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  • July 19, 2019 at 6:01 am
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    All of your videos are great

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  • July 20, 2019 at 6:55 am
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    Never behind a 'iron curtain'.
    Learn history!! 🤨

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  • July 21, 2019 at 4:03 am
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    Slovenia is beautiful….

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  • July 22, 2019 at 4:33 am
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    Beautiful

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  • July 22, 2019 at 7:35 pm
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    Slovenia is a hidden gem. Worth visiting.

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  • July 27, 2019 at 3:33 am
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    I love slovenia greetings from mexico

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  • July 29, 2019 at 2:25 pm
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    Thanks for the great images.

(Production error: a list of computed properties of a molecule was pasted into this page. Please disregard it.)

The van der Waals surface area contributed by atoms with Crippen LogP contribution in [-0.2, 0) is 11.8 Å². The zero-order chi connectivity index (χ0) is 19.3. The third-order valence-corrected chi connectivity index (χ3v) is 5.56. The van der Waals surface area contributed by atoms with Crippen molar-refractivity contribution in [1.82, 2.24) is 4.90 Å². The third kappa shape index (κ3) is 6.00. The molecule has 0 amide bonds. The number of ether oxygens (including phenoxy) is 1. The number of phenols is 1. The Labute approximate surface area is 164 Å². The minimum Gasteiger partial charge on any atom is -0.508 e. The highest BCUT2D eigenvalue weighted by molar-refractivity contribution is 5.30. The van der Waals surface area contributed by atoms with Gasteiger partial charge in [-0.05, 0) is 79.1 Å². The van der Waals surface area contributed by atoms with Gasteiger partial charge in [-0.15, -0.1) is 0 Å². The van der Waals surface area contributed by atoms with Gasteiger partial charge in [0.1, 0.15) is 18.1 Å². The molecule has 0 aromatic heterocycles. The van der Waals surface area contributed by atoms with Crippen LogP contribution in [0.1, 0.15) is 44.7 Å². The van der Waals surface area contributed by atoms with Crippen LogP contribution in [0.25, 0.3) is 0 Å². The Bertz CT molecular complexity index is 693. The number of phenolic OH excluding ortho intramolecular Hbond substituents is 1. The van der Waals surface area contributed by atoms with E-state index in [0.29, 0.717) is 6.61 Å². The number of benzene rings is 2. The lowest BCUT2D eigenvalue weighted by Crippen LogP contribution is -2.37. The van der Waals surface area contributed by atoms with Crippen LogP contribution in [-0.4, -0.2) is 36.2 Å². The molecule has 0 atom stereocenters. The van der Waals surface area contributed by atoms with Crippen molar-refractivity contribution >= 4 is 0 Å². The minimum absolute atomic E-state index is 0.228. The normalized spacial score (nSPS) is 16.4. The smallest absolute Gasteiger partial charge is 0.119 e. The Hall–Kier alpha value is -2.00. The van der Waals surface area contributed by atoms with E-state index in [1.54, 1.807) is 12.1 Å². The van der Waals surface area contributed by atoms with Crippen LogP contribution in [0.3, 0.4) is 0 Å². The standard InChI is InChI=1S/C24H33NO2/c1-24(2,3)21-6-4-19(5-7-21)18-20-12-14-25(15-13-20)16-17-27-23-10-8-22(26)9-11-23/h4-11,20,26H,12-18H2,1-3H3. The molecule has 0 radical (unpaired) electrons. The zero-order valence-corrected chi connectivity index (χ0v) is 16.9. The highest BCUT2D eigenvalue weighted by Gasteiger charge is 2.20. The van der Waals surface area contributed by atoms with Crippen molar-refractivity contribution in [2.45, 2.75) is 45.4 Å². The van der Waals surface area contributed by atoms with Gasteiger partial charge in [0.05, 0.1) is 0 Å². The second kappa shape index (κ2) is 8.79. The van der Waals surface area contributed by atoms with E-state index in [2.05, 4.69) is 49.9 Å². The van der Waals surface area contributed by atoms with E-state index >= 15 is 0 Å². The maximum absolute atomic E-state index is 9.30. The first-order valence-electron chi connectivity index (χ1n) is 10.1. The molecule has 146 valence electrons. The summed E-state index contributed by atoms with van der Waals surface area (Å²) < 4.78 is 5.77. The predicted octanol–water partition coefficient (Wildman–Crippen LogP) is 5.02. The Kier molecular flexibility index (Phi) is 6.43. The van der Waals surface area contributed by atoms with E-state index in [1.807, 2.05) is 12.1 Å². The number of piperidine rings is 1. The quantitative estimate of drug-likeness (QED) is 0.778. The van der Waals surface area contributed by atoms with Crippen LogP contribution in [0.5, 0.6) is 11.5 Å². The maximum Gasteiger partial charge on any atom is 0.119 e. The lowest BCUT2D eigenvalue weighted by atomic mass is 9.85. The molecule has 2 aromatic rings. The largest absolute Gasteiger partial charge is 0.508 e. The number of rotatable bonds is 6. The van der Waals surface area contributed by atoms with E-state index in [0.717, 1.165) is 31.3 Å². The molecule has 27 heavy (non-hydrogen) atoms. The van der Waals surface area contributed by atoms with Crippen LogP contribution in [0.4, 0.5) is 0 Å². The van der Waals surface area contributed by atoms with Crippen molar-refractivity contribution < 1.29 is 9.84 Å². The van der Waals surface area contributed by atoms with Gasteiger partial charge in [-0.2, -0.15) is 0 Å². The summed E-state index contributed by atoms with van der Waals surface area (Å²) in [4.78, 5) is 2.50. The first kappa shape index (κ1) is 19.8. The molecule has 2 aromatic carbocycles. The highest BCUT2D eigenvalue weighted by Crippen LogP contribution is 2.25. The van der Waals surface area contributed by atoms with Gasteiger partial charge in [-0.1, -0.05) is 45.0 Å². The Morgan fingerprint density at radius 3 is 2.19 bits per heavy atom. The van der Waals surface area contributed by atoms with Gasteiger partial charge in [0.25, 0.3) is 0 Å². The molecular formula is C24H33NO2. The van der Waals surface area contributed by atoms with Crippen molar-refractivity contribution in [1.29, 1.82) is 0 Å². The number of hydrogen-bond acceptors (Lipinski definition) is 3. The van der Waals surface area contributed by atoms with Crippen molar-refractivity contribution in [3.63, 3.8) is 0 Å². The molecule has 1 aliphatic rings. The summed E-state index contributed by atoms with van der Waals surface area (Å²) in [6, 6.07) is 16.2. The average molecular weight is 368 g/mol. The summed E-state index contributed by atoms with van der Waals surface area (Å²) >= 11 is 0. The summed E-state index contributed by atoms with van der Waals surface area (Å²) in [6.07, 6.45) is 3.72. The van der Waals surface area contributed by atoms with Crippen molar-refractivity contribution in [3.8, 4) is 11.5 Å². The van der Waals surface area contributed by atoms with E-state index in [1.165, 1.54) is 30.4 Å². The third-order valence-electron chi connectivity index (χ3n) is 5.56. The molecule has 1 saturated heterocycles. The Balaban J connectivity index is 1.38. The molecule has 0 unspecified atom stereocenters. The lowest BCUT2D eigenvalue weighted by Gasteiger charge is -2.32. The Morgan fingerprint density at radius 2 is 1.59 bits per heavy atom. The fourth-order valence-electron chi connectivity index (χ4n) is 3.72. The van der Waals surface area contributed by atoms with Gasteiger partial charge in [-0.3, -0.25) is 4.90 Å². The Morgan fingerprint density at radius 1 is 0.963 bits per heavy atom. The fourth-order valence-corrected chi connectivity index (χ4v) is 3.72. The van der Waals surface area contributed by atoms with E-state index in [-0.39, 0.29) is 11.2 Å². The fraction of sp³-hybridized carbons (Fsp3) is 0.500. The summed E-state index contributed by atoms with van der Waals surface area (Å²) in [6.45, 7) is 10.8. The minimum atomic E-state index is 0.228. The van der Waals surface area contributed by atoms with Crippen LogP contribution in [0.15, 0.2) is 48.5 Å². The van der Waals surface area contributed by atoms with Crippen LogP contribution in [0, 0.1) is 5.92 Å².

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  • July 29, 2019 at 9:07 pm
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    Omg it was a wonderful and amazing place very interesting,i really wish and hope that I really come over in this country,thank u for the video 😇😇

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  • July 30, 2019 at 3:45 pm
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    Prelepa zemlja!

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  • August 1, 2019 at 9:16 am
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    very uncommon to walk in a Slovenian house with shoes !!

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  • August 1, 2019 at 12:39 pm
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    This is probably the best presentation of my country on youtube! Great work, come back and add a presentation of the eastern part of Slovenia

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  • August 7, 2019 at 4:49 am
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    Beautiful video, thank you very much.